Things to think about when deciding whether or not to commence a debt recovery action and when you should do this, include:
· whether the debtor can pay. If the debtor has a number of creditors seeking payment of debts and is basically bankrupt or insolvent (i.e. unable to pay their debts as they fall due) it may not be worth pursuing legal action. If, after a company search, you find that a company is in the hands of a receiver or liquidator, contact that person directly;
· whether there is a genuine dispute over the facts, and whether the evidence to support your claim is strong. If your claim is unsuccessful and the other party retains a solicitor to represent them (this is not common in small claims), the party will apply for a legal costs order against you;
· the fact that it is generally worth the effort to settle a matter out of court as this is unquestionably preferable to spending time and money on court proceedings. Again, if you do reach agreement with a debtor, make sure that the agreement is in writing, to avoid later disputes;
· wherever you start debt recovery court action, there is a time limit on bringing it, which is generally six years from the date the debt first arose. Limitation periods can start again, though, in certain circumstances, such as when a debt is confirmed by a debtor signing a contract that states the money owed to the creditor. You may need help from a lawyer to work out the relevant time limits, if they are an issue.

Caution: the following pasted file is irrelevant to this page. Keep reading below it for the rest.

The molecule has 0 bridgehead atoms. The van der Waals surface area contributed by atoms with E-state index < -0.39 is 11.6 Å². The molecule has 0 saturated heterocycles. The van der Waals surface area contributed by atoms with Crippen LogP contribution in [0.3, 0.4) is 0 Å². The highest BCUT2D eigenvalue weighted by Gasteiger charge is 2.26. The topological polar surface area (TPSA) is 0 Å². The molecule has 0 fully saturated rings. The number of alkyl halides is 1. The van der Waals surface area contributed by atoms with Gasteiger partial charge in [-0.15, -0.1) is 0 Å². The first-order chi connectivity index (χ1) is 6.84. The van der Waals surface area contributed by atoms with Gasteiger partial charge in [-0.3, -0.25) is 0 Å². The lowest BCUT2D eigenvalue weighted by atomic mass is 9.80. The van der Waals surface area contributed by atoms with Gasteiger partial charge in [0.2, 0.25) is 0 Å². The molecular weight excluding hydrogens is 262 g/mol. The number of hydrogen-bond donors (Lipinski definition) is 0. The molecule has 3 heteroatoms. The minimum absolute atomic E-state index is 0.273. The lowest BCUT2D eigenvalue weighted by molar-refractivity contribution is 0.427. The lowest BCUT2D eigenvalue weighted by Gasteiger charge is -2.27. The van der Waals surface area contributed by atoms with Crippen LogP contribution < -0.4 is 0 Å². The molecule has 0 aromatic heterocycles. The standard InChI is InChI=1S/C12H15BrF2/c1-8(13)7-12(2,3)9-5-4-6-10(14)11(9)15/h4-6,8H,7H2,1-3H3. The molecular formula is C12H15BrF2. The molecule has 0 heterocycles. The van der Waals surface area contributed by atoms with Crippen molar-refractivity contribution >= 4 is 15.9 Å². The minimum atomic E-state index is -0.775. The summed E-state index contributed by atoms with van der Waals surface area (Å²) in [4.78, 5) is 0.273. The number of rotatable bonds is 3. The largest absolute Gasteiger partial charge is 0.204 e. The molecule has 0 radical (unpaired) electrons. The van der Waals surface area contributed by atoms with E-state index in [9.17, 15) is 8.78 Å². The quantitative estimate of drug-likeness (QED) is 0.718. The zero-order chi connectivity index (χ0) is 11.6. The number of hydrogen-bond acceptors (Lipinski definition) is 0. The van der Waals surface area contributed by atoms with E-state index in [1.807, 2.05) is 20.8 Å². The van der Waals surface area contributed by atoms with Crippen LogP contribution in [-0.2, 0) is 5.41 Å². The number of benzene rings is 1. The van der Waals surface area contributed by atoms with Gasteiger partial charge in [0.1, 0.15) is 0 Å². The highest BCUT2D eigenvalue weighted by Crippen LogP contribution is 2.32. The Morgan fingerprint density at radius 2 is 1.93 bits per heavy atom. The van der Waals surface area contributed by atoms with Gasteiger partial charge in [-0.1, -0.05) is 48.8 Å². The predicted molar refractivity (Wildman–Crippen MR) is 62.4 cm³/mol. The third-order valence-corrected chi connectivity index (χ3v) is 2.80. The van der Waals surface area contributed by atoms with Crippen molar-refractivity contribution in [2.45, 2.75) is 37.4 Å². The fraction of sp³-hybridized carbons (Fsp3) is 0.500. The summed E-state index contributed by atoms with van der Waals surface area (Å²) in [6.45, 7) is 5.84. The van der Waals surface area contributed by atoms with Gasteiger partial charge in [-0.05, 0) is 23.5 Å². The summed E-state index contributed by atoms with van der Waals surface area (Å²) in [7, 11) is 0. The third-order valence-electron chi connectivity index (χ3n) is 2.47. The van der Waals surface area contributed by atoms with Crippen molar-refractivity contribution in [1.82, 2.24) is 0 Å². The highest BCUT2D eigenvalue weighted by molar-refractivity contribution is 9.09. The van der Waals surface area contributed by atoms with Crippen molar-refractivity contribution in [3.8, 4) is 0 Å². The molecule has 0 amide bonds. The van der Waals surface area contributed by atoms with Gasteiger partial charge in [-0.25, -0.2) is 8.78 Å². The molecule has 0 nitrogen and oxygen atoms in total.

A small claims action can be brought against a person (sole trader), a group of people (partnership) or a corporate entity (company, incorporated association or cooperative). If the debtor is trading under a business name you need to do a business name search to identify the owner of the business. This can be done by carrying out a search at the Business and Consumer Affairs Office (or its equivalent) in your State or Territory or using the Australian Securities and Investments Commission (ASIC) National Names Index which can be accessed free, via their website, at www.asic.gov.au.
If the person whom you intend to sue is an individual under the age of 18 you will need to obtain further advice from a lawyer or from the court staff before proceeding.